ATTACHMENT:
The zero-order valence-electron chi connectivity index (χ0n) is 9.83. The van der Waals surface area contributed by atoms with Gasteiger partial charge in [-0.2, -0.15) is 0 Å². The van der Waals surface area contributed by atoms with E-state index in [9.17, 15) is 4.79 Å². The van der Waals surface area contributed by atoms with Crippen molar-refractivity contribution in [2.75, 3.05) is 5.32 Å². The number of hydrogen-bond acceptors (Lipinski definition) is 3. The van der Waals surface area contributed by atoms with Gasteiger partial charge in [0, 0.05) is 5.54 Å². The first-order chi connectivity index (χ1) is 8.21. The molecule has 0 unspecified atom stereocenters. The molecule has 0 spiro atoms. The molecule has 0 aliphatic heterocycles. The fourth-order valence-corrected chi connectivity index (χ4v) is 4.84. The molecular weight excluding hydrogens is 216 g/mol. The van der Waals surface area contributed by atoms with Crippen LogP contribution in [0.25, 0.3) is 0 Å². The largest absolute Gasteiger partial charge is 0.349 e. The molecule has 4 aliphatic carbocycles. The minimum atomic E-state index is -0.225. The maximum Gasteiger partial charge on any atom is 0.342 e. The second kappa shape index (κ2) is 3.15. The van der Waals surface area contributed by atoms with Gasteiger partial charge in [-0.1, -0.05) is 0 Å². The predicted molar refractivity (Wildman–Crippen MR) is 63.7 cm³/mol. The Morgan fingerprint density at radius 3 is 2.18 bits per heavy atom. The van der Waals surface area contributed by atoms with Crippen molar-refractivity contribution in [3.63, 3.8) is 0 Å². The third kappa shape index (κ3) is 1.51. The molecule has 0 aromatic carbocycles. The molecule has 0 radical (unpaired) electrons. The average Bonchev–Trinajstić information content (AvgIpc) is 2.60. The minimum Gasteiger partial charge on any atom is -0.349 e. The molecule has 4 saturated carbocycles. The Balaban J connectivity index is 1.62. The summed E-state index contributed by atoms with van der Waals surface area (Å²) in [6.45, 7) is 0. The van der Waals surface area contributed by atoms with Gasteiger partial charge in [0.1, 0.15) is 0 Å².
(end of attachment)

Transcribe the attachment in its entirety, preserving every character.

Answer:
The zero-order valence-electron chi connectivity index (χ0n) is 9.83. The van der Waals surface area contributed by atoms with Gasteiger partial charge in [-0.2, -0.15) is 0 Å². The van der Waals surface area contributed by atoms with E-state index in [9.17, 15) is 4.79 Å². The van der Waals surface area contributed by atoms with Crippen molar-refractivity contribution in [2.75, 3.05) is 5.32 Å². The number of hydrogen-bond acceptors (Lipinski definition) is 3. The van der Waals surface area contributed by atoms with Gasteiger partial charge in [0, 0.05) is 5.54 Å². The first-order chi connectivity index (χ1) is 8.21. The molecule has 0 unspecified atom stereocenters. The molecule has 0 spiro atoms. The molecule has 0 aliphatic heterocycles. The fourth-order valence-corrected chi connectivity index (χ4v) is 4.84. The molecular weight excluding hydrogens is 216 g/mol. The van der Waals surface area contributed by atoms with Crippen LogP contribution in [0.25, 0.3) is 0 Å². The largest absolute Gasteiger partial charge is 0.349 e. The molecule has 4 aliphatic carbocycles. The minimum atomic E-state index is -0.225. The maximum Gasteiger partial charge on any atom is 0.342 e. The second kappa shape index (κ2) is 3.15. The van der Waals surface area contributed by atoms with Gasteiger partial charge in [-0.1, -0.05) is 0 Å². The predicted molar refractivity (Wildman–Crippen MR) is 63.7 cm³/mol. The Morgan fingerprint density at radius 3 is 2.18 bits per heavy atom. The van der Waals surface area contributed by atoms with Crippen molar-refractivity contribution in [3.63, 3.8) is 0 Å². The third kappa shape index (κ3) is 1.51. The molecule has 0 aromatic carbocycles. The molecule has 0 radical (unpaired) electrons. The average Bonchev–Trinajstić information content (AvgIpc) is 2.60. The minimum Gasteiger partial charge on any atom is -0.349 e. The molecule has 4 saturated carbocycles. The Balaban J connectivity index is 1.62. The summed E-state index contributed by atoms with van der Waals surface area (Å²) in [6.45, 7) is 0. The van der Waals surface area contributed by atoms with Gasteiger partial charge in [0.1, 0.15) is 0 Å².